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Step by Step for UY Book 30 HC Endpapers

A look inside the art by Stan Sakai

Step by Step for UY Book 30 HC Endpapers

Postby Steve Hubbell » Sat Apr 02, 2016 1:14 +0000

Stan Sakai wrote:April 1, 2015

I sent in the endpaper art for the Usagi Yojimbo Book 30 hardcover. This one is subtitled "Thieves and Spies"

Approximately 10x13.5 inches on 2-ply 500 series cold press Strathmore Bristol paper.

The story, as well as the cover painting of the book, involves a boat on fire so I decided to carry that theme into the endpaper.

I used a 3mm 2H mechanical pencil to block out the scene, using basic shapes to develop the characters. I also defined the more important and more complicated characters.

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I switched to a 5mm HB pencil lead to finish the pencils.

I like the interplay of all the characters--the complexity and intimacy of the group fighting Usagi and well as the distance separating Chizu the ninja as she dispatched another samurai with a shuriken.

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The foreground was inked with a Koh-i-Noor Art Pen filled with Badger Black Opaque ink (old formula). The recipe for the Badger ink was changed many years ago to an acrylic base, which is terrible. Fortunately, I still have some of the old stuff left, but I am quickly running out of it. The ArtPen was discontinued as well. It was a fountain pen with a very nice flexible nib that gave wonderful thicks and thins within the same stroke. There is another Koh-i-Noor ArtPen on the market which is a technical pen with a very rigid line.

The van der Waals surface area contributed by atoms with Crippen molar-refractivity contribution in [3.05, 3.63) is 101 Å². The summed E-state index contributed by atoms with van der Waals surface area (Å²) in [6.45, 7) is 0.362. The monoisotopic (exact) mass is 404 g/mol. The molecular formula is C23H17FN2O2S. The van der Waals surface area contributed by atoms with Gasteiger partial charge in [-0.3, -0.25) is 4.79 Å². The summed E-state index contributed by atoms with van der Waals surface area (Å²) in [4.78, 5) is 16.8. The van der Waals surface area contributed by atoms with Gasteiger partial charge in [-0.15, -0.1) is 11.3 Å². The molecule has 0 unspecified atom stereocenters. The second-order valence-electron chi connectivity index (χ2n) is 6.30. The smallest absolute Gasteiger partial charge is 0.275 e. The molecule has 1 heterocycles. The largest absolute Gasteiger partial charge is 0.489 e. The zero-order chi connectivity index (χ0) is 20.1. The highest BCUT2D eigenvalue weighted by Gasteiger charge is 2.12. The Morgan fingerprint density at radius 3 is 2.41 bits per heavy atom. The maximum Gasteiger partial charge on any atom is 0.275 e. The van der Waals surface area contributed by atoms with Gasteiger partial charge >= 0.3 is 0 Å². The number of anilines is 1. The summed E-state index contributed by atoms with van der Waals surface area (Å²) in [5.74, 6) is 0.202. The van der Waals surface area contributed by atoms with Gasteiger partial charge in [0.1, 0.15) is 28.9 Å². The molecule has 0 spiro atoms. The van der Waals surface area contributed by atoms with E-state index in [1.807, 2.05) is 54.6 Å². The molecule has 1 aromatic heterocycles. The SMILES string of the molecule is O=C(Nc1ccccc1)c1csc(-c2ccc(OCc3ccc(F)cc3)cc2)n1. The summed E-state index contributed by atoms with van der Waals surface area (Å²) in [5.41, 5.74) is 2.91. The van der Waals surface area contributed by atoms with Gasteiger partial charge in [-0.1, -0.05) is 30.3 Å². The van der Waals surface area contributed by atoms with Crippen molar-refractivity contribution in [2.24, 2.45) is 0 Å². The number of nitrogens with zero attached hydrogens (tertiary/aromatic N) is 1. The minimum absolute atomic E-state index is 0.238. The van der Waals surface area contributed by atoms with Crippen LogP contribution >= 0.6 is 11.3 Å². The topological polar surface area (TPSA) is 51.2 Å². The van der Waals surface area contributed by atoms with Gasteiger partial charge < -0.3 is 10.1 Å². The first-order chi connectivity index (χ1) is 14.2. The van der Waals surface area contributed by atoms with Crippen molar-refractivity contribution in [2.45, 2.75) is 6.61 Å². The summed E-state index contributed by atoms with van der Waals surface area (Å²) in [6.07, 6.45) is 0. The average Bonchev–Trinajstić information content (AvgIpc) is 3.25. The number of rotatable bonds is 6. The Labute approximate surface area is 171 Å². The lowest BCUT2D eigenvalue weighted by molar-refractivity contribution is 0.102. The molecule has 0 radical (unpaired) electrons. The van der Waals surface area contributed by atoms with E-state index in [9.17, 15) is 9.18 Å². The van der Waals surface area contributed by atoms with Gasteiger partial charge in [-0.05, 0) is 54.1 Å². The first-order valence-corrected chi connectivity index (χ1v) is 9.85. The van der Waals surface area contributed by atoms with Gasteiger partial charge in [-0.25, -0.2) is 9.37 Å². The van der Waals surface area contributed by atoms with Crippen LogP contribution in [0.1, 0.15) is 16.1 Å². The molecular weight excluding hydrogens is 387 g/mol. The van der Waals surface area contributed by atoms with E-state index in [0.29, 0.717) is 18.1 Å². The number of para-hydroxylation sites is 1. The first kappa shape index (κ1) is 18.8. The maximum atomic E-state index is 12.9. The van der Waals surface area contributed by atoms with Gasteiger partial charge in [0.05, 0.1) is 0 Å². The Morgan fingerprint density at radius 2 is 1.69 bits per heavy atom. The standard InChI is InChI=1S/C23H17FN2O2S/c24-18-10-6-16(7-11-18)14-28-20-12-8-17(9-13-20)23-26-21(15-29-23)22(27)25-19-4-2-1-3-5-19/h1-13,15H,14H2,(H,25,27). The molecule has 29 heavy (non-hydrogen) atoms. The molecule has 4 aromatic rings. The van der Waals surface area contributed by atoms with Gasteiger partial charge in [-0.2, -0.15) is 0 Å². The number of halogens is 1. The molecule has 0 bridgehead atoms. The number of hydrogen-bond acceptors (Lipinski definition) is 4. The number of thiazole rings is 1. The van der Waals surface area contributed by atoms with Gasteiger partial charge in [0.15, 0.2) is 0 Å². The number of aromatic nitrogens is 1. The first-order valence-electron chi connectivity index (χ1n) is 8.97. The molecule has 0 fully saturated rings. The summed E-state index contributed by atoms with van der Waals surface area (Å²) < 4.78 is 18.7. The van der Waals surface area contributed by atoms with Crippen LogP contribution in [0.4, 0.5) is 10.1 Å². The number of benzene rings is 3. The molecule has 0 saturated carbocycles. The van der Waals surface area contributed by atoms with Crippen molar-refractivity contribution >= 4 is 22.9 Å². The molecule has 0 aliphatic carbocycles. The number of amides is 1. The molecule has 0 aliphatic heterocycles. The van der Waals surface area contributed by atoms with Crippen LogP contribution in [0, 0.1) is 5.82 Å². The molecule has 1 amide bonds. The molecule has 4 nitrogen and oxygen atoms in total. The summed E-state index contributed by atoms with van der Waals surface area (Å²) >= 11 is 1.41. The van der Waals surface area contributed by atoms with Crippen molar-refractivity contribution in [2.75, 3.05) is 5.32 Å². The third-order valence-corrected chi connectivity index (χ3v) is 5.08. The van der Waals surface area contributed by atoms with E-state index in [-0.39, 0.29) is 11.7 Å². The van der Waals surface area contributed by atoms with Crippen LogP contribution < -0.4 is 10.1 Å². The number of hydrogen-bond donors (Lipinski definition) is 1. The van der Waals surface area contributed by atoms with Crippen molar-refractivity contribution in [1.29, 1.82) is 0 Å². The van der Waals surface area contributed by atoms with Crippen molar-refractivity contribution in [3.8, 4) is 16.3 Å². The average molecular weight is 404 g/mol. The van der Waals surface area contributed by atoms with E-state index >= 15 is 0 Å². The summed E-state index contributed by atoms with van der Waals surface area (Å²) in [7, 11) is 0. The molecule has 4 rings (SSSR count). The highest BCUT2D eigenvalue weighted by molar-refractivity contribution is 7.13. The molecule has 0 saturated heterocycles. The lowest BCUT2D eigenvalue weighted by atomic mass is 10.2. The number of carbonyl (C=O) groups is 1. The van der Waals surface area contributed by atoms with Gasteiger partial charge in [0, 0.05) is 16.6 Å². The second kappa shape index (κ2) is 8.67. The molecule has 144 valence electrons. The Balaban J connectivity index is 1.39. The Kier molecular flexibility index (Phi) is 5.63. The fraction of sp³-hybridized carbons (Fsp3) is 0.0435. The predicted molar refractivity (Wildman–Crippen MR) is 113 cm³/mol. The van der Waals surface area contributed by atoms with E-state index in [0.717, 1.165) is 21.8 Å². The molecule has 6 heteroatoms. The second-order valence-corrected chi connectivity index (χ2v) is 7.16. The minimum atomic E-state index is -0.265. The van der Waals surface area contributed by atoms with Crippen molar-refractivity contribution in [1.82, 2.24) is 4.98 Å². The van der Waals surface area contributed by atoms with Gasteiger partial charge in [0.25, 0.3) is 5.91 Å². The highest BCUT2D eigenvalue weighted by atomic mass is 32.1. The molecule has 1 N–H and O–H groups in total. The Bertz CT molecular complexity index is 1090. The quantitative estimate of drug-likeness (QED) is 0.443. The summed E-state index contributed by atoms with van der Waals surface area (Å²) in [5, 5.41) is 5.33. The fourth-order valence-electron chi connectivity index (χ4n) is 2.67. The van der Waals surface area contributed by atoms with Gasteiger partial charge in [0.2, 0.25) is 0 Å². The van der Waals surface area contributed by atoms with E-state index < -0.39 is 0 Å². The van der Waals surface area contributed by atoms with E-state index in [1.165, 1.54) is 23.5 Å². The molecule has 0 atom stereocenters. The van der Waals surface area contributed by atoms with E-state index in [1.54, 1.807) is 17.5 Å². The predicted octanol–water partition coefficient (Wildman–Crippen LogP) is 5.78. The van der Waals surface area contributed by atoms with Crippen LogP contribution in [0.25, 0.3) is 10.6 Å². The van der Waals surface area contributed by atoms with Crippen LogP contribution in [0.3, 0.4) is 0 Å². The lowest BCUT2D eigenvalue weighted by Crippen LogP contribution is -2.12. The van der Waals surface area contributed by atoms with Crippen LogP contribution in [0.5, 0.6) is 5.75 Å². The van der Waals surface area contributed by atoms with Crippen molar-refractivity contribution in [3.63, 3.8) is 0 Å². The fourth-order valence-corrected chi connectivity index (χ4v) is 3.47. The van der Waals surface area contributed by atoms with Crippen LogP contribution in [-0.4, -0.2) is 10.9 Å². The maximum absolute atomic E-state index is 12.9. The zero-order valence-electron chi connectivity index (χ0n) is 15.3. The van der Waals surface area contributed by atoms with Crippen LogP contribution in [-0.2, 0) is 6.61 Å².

I went over the silhouette of the foreground character to pull him even more forward, increasing the distance between him and Chizu.

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That same Koh-i-Noor pen was used for the mid-ground characters, including Usagi.

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The background was drawn with a fine tip Uni-Ball pen.

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Black were spotted with a Pentel Brush Pen filled with the Badger ink. I like the Pentel Brushes as I don't have to wash them out. I use them only for spotting blacks, and the occasional sound effect.

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Clothing details and textures were accomplished with a variety of pens.

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The art still looked a bit too white, so I added some blacks in the foreground waves and that brought it even more forward.

Done!

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The comments here are actually a mix taken from both of Stan Sakai's Facebook pages. While the images for the process are the same in both posts, Stan's comments are written up slightly different on the two pages....
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Steve Hubbell
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